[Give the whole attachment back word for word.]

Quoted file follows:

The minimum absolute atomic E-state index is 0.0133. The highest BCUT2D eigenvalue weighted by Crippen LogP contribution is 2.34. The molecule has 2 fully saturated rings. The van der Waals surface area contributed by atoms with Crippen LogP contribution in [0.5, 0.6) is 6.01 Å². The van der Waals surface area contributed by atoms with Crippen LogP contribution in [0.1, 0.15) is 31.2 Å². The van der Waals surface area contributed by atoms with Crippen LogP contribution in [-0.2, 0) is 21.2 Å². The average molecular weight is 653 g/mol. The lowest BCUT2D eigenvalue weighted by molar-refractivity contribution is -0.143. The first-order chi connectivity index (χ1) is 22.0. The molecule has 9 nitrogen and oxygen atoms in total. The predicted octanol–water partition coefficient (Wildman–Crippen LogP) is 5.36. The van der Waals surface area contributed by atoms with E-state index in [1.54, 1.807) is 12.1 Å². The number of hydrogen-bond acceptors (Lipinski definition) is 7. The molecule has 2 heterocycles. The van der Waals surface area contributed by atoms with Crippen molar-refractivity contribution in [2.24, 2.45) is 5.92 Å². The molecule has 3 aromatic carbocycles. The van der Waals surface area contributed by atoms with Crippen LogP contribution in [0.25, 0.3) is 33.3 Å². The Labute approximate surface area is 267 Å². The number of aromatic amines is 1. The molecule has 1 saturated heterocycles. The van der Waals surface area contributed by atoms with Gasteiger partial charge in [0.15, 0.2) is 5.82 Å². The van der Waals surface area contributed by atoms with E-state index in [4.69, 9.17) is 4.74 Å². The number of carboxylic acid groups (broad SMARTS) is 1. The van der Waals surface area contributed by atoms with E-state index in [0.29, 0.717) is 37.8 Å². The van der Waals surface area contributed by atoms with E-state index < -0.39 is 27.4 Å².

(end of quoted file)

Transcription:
The minimum absolute atomic E-state index is 0.0133. The highest BCUT2D eigenvalue weighted by Crippen LogP contribution is 2.34. The molecule has 2 fully saturated rings. The van der Waals surface area contributed by atoms with Crippen LogP contribution in [0.5, 0.6) is 6.01 Å². The van der Waals surface area contributed by atoms with Crippen LogP contribution in [0.1, 0.15) is 31.2 Å². The van der Waals surface area contributed by atoms with Crippen LogP contribution in [-0.2, 0) is 21.2 Å². The average molecular weight is 653 g/mol. The lowest BCUT2D eigenvalue weighted by molar-refractivity contribution is -0.143. The first-order chi connectivity index (χ1) is 22.0. The molecule has 9 nitrogen and oxygen atoms in total. The predicted octanol–water partition coefficient (Wildman–Crippen LogP) is 5.36. The van der Waals surface area contributed by atoms with E-state index in [1.54, 1.807) is 12.1 Å². The number of hydrogen-bond acceptors (Lipinski definition) is 7. The molecule has 2 heterocycles. The van der Waals surface area contributed by atoms with Crippen molar-refractivity contribution in [2.24, 2.45) is 5.92 Å². The molecule has 3 aromatic carbocycles. The van der Waals surface area contributed by atoms with Crippen LogP contribution in [0.25, 0.3) is 33.3 Å². The Labute approximate surface area is 267 Å². The number of aromatic amines is 1. The molecule has 1 saturated heterocycles. The van der Waals surface area contributed by atoms with Gasteiger partial charge in [0.15, 0.2) is 5.82 Å². The van der Waals surface area contributed by atoms with E-state index in [4.69, 9.17) is 4.74 Å². The number of carboxylic acid groups (broad SMARTS) is 1. The van der Waals surface area contributed by atoms with E-state index in [0.29, 0.717) is 37.8 Å². The van der Waals surface area contributed by atoms with E-state index < -0.39 is 27.4 Å².